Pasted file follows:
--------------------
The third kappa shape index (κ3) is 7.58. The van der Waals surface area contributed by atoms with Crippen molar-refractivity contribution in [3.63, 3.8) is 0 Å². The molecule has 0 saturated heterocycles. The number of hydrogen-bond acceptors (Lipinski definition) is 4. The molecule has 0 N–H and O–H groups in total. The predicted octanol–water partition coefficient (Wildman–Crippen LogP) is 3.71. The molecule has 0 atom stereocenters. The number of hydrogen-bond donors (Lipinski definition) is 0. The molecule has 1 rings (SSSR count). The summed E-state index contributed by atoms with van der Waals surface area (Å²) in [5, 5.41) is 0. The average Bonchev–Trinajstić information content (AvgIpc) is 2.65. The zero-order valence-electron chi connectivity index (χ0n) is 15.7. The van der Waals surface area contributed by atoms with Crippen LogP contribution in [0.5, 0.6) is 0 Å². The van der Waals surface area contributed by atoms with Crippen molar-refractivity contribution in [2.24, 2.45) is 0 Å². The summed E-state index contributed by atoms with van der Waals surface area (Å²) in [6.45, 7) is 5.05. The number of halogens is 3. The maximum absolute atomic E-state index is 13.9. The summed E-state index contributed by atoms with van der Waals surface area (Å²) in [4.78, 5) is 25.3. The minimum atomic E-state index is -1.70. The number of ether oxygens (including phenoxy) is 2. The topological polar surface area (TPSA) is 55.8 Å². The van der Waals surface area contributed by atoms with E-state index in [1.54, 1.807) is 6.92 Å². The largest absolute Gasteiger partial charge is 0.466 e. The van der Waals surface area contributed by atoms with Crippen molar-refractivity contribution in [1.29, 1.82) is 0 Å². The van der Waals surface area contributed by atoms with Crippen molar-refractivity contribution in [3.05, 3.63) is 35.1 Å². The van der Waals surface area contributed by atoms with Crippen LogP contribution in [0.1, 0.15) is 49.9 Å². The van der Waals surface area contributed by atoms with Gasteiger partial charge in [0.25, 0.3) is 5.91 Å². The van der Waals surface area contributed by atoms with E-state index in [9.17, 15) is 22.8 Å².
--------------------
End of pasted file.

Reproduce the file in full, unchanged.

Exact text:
The third kappa shape index (κ3) is 7.58. The van der Waals surface area contributed by atoms with Crippen molar-refractivity contribution in [3.63, 3.8) is 0 Å². The molecule has 0 saturated heterocycles. The number of hydrogen-bond acceptors (Lipinski definition) is 4. The molecule has 0 N–H and O–H groups in total. The predicted octanol–water partition coefficient (Wildman–Crippen LogP) is 3.71. The molecule has 0 atom stereocenters. The number of hydrogen-bond donors (Lipinski definition) is 0. The molecule has 1 rings (SSSR count). The summed E-state index contributed by atoms with van der Waals surface area (Å²) in [5, 5.41) is 0. The average Bonchev–Trinajstić information content (AvgIpc) is 2.65. The zero-order valence-electron chi connectivity index (χ0n) is 15.7. The van der Waals surface area contributed by atoms with Crippen LogP contribution in [0.5, 0.6) is 0 Å². The van der Waals surface area contributed by atoms with Crippen molar-refractivity contribution in [2.24, 2.45) is 0 Å². The summed E-state index contributed by atoms with van der Waals surface area (Å²) in [6.45, 7) is 5.05. The number of halogens is 3. The maximum absolute atomic E-state index is 13.9. The summed E-state index contributed by atoms with van der Waals surface area (Å²) in [4.78, 5) is 25.3. The minimum atomic E-state index is -1.70. The number of ether oxygens (including phenoxy) is 2. The topological polar surface area (TPSA) is 55.8 Å². The van der Waals surface area contributed by atoms with E-state index in [1.54, 1.807) is 6.92 Å². The largest absolute Gasteiger partial charge is 0.466 e. The van der Waals surface area contributed by atoms with Crippen molar-refractivity contribution in [1.29, 1.82) is 0 Å². The van der Waals surface area contributed by atoms with Crippen molar-refractivity contribution in [3.05, 3.63) is 35.1 Å². The van der Waals surface area contributed by atoms with Crippen LogP contribution in [0.1, 0.15) is 49.9 Å². The van der Waals surface area contributed by atoms with Gasteiger partial charge in [0.25, 0.3) is 5.91 Å². The van der Waals surface area contributed by atoms with E-state index in [9.17, 15) is 22.8 Å².